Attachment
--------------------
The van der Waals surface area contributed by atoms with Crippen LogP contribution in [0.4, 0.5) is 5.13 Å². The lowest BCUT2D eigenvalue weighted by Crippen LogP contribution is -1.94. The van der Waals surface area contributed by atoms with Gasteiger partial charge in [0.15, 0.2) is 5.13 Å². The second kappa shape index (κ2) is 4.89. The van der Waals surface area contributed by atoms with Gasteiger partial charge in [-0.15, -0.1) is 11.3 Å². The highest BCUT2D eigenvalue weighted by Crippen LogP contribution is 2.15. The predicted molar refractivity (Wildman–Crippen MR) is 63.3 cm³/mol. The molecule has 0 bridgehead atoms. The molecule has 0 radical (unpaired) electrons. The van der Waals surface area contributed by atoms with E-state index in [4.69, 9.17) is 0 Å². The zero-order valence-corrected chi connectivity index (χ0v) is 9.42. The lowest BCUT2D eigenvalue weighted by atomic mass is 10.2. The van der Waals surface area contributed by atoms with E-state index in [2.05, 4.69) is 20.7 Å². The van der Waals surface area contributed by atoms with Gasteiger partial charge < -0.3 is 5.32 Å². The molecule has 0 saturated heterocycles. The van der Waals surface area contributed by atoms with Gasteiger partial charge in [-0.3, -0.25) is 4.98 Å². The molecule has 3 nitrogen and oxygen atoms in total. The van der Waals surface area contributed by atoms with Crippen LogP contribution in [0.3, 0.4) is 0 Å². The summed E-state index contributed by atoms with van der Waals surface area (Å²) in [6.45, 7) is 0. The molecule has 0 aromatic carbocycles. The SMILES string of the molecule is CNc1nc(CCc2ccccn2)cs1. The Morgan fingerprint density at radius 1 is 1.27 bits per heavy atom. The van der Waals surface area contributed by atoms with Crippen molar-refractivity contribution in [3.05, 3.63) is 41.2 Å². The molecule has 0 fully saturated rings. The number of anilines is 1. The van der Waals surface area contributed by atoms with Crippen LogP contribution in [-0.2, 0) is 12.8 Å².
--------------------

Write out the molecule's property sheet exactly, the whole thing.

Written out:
The van der Waals surface area contributed by atoms with Crippen LogP contribution in [0.4, 0.5) is 5.13 Å². The lowest BCUT2D eigenvalue weighted by Crippen LogP contribution is -1.94. The van der Waals surface area contributed by atoms with Gasteiger partial charge in [0.15, 0.2) is 5.13 Å². The second kappa shape index (κ2) is 4.89. The van der Waals surface area contributed by atoms with Gasteiger partial charge in [-0.15, -0.1) is 11.3 Å². The highest BCUT2D eigenvalue weighted by Crippen LogP contribution is 2.15. The predicted molar refractivity (Wildman–Crippen MR) is 63.3 cm³/mol. The molecule has 0 bridgehead atoms. The molecule has 0 radical (unpaired) electrons. The van der Waals surface area contributed by atoms with E-state index in [4.69, 9.17) is 0 Å². The zero-order valence-corrected chi connectivity index (χ0v) is 9.42. The lowest BCUT2D eigenvalue weighted by atomic mass is 10.2. The van der Waals surface area contributed by atoms with E-state index in [2.05, 4.69) is 20.7 Å². The van der Waals surface area contributed by atoms with Gasteiger partial charge < -0.3 is 5.32 Å². The molecule has 0 saturated heterocycles. The van der Waals surface area contributed by atoms with Gasteiger partial charge in [-0.3, -0.25) is 4.98 Å². The molecule has 3 nitrogen and oxygen atoms in total. The van der Waals surface area contributed by atoms with Crippen LogP contribution in [0.3, 0.4) is 0 Å². The summed E-state index contributed by atoms with van der Waals surface area (Å²) in [6.45, 7) is 0. The molecule has 0 aromatic carbocycles. The SMILES string of the molecule is CNc1nc(CCc2ccccn2)cs1. The Morgan fingerprint density at radius 1 is 1.27 bits per heavy atom. The van der Waals surface area contributed by atoms with Crippen molar-refractivity contribution in [3.05, 3.63) is 41.2 Å². The molecule has 0 fully saturated rings. The number of anilines is 1. The van der Waals surface area contributed by atoms with Crippen LogP contribution in [-0.2, 0) is 12.8 Å².